Voters in Texas, Ohio, Rhode Island and Vermont may well decide on March 4 who will be the Democratic presidential nominee. But whatever the outcome, it won't come close to the historic impact of the 1968 New Hampshire primary, a catalytic event that changed the American political landscape and the way we elect our presidents.
It may seem like ancient history now, even for those of us who were there 40 years ago. But when the ballots were counted on March 12, 1968, Sen. Eugene McCarthy of Minnesota had won 42 percent of the vote, compared to 49 percent for President Lyndon Johnson. In fact, when Republican write-in votes were included, McCarthy had come within 230 votes of defeating a president of his own party.
McCarthy's candidacy, which harnessed the energy and idealism of young people all over the country -- read Barack Obama -- was dismissed by the so-called experts as a quixotic children's crusade. But his unexpectedly strong showing -- a classic example of exceeding expectations -- had an immediate and explosive effect.
It set in motion a series of events that soon forced President Johnson from office; drew Sen. Robert Kennedy of New York into the race (tragically leading to his assassination three months later); triggered violent anti-war protests that disrupted the Democratic National Convention in Chicago that fatally undermined the presidential campaign of McCarthy's fellow Minnesotan, Vice President Hubert Humphrey; put Richard Nixon in the White House; and set the stage for the eventual withdrawal of American troops from Vietnam.
It was the first primary I covered as a young Washington correspondent for Minnesota newspapers, but I could see that something special was happening in the snowy landscape of New Hampshire. Despite press criticism of his low-key, pedantic style and his refusal to attack Johnson, McCarthy deftly exploited a growing disenchantment with the escalating war.
McCarthy, who originally intended to bypass New Hampshire and concentrate on the Massachusetts primary a week later, didn't even go to New Hampshire until Jan. 25, just six weeks before the primary. A Gallup Poll showed he would get about 12 percent of the vote, some of it from people who confused him with the Red-baiting Republican Sen. Joseph McCarthy of Wisconsin.
The campaign was poorly organized and badly underfunded. The total McCarthy for President bankroll in New Hampshire was $400, $250 of which was donated by the uncle of a local organizer's wife. When McCarthy was asked how he intended to compete with Johnson's control of the party apparatus, he replied, "We'll live off the land." (When I asked him in late 1967 if he was committing political suicide by challenging Johnson, he said, "Wait until those coffins start coming home to the small towns in Minnesota and around the country, and you'll see the American people turn against this war.")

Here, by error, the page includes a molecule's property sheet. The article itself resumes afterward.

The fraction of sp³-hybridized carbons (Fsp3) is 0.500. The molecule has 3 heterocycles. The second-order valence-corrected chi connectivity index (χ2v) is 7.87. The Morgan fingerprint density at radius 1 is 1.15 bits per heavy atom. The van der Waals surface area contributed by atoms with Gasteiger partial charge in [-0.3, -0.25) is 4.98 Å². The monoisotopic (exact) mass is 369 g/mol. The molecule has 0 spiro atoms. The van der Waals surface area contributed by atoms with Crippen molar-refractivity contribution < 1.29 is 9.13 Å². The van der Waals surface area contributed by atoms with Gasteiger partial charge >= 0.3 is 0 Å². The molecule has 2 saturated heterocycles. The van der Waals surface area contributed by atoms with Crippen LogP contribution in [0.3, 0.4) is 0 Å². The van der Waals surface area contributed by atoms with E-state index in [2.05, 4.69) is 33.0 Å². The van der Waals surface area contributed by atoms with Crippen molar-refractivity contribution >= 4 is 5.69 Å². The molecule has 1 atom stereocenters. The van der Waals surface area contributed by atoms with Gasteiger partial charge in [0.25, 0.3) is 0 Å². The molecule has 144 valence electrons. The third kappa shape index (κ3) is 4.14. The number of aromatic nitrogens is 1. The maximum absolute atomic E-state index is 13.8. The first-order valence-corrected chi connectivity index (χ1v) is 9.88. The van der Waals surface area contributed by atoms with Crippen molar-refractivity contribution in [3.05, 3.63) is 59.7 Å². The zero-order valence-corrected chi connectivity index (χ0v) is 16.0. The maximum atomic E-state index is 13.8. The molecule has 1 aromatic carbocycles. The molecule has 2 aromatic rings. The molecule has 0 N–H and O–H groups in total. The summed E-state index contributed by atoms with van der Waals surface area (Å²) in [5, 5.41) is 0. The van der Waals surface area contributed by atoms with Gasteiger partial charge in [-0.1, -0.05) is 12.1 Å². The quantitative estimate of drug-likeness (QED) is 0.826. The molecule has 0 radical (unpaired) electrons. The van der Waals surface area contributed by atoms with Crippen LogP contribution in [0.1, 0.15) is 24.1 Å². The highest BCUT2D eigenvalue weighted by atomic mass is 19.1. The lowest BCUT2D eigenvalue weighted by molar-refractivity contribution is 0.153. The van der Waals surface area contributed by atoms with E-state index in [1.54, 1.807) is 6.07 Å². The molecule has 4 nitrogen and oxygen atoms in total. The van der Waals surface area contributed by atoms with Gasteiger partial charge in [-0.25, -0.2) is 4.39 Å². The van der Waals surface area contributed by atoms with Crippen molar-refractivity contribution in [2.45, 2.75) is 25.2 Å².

Then, in the early morning hours of Jan. 31, lightning struck for McCarthy as North Vietnamese troops launched the devastating Tet Offensive that stunned U.S. forces, shocked the American public and disproved the claims of Johnson and his military advisers that the North Vietnamese army and the Viet Cong were being defeated and, like the Bush administration's present claims about the war in Iraq, that we were winning. Suddenly, thousands of New Hampshire voters -- and millions of Americans -- were asking the same questions about the war that McCarthy was raising.
The Tet offensive, and reports that the Pentagon planned to send another 206,000 troops to Vietnam, sent thousands of college students who were willing to be "clean for Gene" flocking to New Hampshire. (One was a Wellesley student from Illinois named Hillary Rodham.) Aided by the goodwill they engendered with New Hampshire voters and heavy-handed tactics by Johnson supporters who questioned McCarthy's patriotism and experience - read Hillary Clinton - the campaign peaked at exactly the right time. When the polls closed, New Hampshire instantly transformed McCarthy from a hopeless underdog into a serious candidate for president.
On election night, a jubilant McCarthy paid tribute to the "New Politics" that he personified. In a midnight speech at the Sheraton Wayfarer in Bedford, N.H., he told his ecstatic supporters, "People have remarked that this campaign has brought young people back into the system. But it's the other way around. The young people have brought the country back into the system."
McCarthy, who died in 2005 at the age of 89, ran for president four more times, the last time in 1992 when he got less than one percent of the vote in the Granite State, where few people noticed, or even remembered, the man who made history by running against a war the American people had grown tired of.